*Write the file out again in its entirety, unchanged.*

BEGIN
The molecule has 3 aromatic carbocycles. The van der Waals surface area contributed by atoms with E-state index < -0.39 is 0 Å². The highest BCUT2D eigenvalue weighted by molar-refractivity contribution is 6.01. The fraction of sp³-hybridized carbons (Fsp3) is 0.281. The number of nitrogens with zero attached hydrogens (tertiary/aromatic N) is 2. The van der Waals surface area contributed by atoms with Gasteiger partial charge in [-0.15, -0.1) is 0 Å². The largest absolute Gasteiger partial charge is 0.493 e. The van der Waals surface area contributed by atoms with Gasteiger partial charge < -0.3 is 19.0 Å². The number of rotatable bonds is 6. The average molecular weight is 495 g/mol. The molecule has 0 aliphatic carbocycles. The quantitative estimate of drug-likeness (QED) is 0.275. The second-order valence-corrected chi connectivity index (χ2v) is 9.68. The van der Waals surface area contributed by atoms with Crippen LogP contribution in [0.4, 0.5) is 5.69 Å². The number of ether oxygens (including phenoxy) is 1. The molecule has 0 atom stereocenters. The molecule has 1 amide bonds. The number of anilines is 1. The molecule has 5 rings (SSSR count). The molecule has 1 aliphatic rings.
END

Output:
The molecule has 3 aromatic carbocycles. The van der Waals surface area contributed by atoms with E-state index < -0.39 is 0 Å². The highest BCUT2D eigenvalue weighted by molar-refractivity contribution is 6.01. The fraction of sp³-hybridized carbons (Fsp3) is 0.281. The number of nitrogens with zero attached hydrogens (tertiary/aromatic N) is 2. The van der Waals surface area contributed by atoms with Gasteiger partial charge in [-0.15, -0.1) is 0 Å². The largest absolute Gasteiger partial charge is 0.493 e. The van der Waals surface area contributed by atoms with Gasteiger partial charge < -0.3 is 19.0 Å². The number of rotatable bonds is 6. The average molecular weight is 495 g/mol. The molecule has 0 aliphatic carbocycles. The quantitative estimate of drug-likeness (QED) is 0.275. The second-order valence-corrected chi connectivity index (χ2v) is 9.68. The van der Waals surface area contributed by atoms with Crippen LogP contribution in [0.4, 0.5) is 5.69 Å². The number of ether oxygens (including phenoxy) is 1. The molecule has 0 atom stereocenters. The molecule has 1 amide bonds. The number of anilines is 1. The molecule has 5 rings (SSSR count). The molecule has 1 aliphatic rings.